The Devil's Music Master: The Controversial Life and Career of Wilhelm Furtwangler

The Devil's Music Master: The Controversial Life and Career of Wilhelm Furtwangler

The Devil's Music Master: The Controversial Life and Career of Wilhelm Furtwangler

The Devil's Music Master: The Controversial Life and Career of Wilhelm Furtwangler

Synopsis

From 1922 until his death in 1954, Wilhelm Furtw"angler was the foremost cultural music figure of the German-speaking world, conductor of both the Berlin and Vienna Philharmonic orchestras. But a cloud still hangs over his reputation, despite his undeniable brilliance as a musician, because of a fatal and tragic decision. Wilhelm Furtw"angler remained in Germany when thousands of intellectuals and artists fled after the Nazis seized power in 1933. His decision to stay behind earned him lasting condemnation as a Nazi collaborator--"The Devil's Music Master." Decades after his death, Furtw"angler remains for many not only the greatest but also the most controversial musical personality of our time. In The Devil's Music Master, Sam H. Shirakawa forges the first full-length and comprehensive biography of Furtw"angler. He surveys Furtw"angler's formative years as a difficult but brilliant prodigy, his rise to pre-eminence as Germany's leading conductor, and his development as a musician, composer, and thinker. Shirakawa also reviews the rich recorded legacy Furtw"angler documented throughout his forty-year career--such as the legendary Tristan with Kirsten Flagstad and the famous performances of Beethoven's Ninth Symphony in 1942 and 1951. Equally important, Shirakawa goes backstage and behind the lines to explore how the Nazis seized control of the arts and how Furtw"angler single-handedly tried to prevent evil characters as Propaganda Minister Joseph Goebbels and Luftwaffe Chief Hermann G"oring from annihilating Germany's musical life. He shows how Furtw"angler, far from being a toady to the Nazis, stood up openly against Hitler and Himmler--at enormous personal risk--to salvage the musical traditions of Bach, Mozart, and Beethoven. Shirakawa also presents moving and overwhelming evidence of Furtw"angler's astonishing efforts to save the lives of Jews and other persecuted individuals trapped in Nazi Germany--only to be proscribed at the end of the war and nearly framed as a war criminal. But there was more to Furtw"angler than his politics, or even his music, and we come to know this extraordinary man as a reluctant composer, a prolific essayist and diary keeper, a loyal friend, a formidable enemy when crossed, and an incorrigible philanderer. Numerous musical luminaries share their memories of Furtw"angler to round out this vivid portrait. Based on dozens of interviews and research in numerous documents, letters, and diaries, many of them previously unpublished, The Devil's Music Master is an in-depth look at the life and times of a unique personality whose fatal flaw lay in his uncompromising belief that music and art must be kept apart from politics, a conviction that transformed him into a tragic figure.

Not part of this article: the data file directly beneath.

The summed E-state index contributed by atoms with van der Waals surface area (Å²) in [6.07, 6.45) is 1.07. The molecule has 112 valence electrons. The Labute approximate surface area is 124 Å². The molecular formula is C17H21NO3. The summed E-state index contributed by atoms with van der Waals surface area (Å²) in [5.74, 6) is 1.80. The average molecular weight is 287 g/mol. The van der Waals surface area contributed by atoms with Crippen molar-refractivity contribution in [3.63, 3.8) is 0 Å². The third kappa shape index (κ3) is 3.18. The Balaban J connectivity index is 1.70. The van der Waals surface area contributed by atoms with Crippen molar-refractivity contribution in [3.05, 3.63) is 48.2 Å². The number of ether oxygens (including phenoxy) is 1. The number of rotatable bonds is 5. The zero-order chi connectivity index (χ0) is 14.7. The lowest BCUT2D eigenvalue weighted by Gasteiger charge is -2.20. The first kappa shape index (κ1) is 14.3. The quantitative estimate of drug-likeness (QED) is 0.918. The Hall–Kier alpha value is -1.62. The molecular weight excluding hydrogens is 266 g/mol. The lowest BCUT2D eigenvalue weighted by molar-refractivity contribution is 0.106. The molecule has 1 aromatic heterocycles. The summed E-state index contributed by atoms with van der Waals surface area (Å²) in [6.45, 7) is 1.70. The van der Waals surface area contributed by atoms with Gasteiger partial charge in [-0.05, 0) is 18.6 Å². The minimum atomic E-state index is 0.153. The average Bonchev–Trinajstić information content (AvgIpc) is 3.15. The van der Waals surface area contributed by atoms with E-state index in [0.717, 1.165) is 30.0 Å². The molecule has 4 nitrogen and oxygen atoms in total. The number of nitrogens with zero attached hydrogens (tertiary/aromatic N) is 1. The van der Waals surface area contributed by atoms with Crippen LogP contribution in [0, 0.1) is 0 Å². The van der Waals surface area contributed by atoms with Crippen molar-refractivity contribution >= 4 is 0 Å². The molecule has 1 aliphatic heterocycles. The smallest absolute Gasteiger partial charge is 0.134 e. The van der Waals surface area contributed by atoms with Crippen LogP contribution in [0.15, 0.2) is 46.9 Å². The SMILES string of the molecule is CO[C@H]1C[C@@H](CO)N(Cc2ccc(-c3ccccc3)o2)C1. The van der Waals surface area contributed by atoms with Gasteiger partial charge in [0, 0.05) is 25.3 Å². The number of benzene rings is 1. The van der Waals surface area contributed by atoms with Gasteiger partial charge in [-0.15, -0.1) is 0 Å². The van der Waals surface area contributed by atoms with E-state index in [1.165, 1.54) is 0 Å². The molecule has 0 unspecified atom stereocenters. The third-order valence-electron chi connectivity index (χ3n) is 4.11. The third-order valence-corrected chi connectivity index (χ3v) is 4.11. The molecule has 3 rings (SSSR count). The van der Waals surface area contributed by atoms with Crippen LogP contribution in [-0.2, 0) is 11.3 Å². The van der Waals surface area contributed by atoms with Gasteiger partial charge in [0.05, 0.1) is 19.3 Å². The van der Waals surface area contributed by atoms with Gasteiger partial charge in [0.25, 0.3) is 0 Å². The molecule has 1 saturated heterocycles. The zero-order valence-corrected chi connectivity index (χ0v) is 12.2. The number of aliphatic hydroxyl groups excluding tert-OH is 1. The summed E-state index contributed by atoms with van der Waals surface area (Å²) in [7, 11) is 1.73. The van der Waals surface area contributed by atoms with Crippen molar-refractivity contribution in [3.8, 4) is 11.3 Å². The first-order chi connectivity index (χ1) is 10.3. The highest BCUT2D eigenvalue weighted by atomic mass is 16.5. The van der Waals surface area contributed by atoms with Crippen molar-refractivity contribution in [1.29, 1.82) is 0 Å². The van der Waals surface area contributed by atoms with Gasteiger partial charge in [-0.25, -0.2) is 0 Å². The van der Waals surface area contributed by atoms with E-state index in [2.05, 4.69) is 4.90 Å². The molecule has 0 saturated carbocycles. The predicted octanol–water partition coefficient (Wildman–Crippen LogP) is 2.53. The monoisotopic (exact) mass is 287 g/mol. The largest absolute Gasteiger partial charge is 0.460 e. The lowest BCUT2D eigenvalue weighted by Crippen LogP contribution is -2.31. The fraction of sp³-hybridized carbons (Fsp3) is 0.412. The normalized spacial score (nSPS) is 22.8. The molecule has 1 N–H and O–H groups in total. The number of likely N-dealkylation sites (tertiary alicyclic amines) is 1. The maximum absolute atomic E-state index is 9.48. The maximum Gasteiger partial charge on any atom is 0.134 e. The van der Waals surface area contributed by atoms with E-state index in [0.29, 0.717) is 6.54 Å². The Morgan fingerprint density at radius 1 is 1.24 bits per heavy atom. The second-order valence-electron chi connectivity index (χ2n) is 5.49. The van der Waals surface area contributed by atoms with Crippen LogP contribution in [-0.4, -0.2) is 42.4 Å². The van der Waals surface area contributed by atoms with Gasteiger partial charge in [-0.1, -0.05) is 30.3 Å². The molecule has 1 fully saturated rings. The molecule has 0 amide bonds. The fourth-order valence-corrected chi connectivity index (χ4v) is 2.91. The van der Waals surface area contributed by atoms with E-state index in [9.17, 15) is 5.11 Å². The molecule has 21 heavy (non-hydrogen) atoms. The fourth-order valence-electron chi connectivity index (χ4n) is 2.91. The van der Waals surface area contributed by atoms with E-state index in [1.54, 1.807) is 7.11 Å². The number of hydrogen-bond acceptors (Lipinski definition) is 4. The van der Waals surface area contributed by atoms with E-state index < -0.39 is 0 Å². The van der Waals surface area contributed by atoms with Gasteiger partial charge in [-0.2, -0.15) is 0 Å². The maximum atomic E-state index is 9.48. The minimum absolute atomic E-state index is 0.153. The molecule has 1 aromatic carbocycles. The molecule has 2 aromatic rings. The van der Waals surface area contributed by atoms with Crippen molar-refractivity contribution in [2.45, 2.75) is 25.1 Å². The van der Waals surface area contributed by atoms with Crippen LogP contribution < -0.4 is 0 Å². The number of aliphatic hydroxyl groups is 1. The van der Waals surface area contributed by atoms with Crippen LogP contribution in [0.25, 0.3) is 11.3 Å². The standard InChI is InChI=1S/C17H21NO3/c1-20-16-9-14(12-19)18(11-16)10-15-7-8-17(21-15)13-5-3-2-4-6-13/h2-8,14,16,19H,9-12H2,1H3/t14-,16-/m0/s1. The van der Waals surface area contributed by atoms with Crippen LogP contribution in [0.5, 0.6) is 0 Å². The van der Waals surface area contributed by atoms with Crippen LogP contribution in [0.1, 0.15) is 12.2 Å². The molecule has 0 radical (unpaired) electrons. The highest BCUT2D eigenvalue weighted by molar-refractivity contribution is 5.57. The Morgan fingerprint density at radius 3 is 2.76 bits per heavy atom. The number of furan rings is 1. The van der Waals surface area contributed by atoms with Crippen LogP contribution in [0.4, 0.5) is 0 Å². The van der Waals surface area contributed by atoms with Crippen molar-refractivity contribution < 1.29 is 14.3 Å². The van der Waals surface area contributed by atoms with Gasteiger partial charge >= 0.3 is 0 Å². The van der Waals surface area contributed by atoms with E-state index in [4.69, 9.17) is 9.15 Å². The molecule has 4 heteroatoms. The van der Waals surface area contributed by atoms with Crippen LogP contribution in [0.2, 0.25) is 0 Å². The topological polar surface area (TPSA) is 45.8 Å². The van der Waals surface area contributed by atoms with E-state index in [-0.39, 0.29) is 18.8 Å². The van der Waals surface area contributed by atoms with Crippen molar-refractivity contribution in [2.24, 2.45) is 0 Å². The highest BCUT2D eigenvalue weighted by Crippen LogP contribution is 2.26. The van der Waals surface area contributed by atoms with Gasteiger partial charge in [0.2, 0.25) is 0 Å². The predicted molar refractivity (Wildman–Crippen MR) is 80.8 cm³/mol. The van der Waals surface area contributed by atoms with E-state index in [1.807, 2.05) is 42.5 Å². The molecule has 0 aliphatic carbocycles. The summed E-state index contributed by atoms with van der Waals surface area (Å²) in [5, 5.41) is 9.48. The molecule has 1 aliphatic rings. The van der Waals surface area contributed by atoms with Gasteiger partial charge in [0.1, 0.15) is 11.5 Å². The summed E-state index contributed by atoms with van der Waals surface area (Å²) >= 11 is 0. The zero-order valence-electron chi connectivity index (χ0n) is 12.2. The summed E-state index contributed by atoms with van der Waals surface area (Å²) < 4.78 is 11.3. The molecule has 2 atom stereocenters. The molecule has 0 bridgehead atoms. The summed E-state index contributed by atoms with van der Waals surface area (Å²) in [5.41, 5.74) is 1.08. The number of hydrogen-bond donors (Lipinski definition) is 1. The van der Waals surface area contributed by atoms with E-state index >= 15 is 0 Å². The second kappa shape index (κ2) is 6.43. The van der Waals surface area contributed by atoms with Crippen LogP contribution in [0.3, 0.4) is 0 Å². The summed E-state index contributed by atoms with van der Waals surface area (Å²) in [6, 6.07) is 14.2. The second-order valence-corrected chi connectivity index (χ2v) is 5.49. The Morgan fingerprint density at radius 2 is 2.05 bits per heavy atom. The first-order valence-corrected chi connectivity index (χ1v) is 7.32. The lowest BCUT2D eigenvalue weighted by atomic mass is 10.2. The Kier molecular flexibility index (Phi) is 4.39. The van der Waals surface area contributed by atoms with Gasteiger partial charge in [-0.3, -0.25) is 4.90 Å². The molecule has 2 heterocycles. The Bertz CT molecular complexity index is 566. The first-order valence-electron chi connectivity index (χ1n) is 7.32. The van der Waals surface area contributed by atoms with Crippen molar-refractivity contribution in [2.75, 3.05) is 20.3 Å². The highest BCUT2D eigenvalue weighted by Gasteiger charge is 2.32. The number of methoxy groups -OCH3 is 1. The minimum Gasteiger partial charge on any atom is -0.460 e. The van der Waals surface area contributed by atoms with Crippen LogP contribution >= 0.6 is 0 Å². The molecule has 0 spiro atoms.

Excerpt

He was perhaps the greatest conductor this century has produced. Almost forty years after his death, however, Wilhelm Furtwängler remains one of the most controversial figures in any field, his memory and reputation clouded by misinformation and lies. Several books and numerous articles have been written about this extraordinary and enigmatic figure, but no work has yet sought to view Furtwängler's life within the broad range of his career as a musician, work as a composer, and the complexities of his politics and personal life.

While better-publicized musicians may be more famous, Furtwängler is no mere cult figure. Any musician living or dead who has had his recordings available in every format on 40 different commercial labels for over thirty years throughout the world must be reaching more than a lunatic fringe of the record-buying public. Decades after his death he not only holds his audience but steadily acquires new listeners who were born too recently to have heard him "live." This, despite quantum leaps in the quality of sound recording and expensive publicity campaigns selling a variety of other over-recorded conductors. the vast corpus of his recording output is gaining yet another life on compact discs, and dedicated pirate recording efforts have scrupulously cleaned up the sound on an enormous number of his live performances and put them out again on one label after another. Unscrupulous entrepreneurs have also made a lucrative living over the years selling so-called Furtwängler recordings that he never made.

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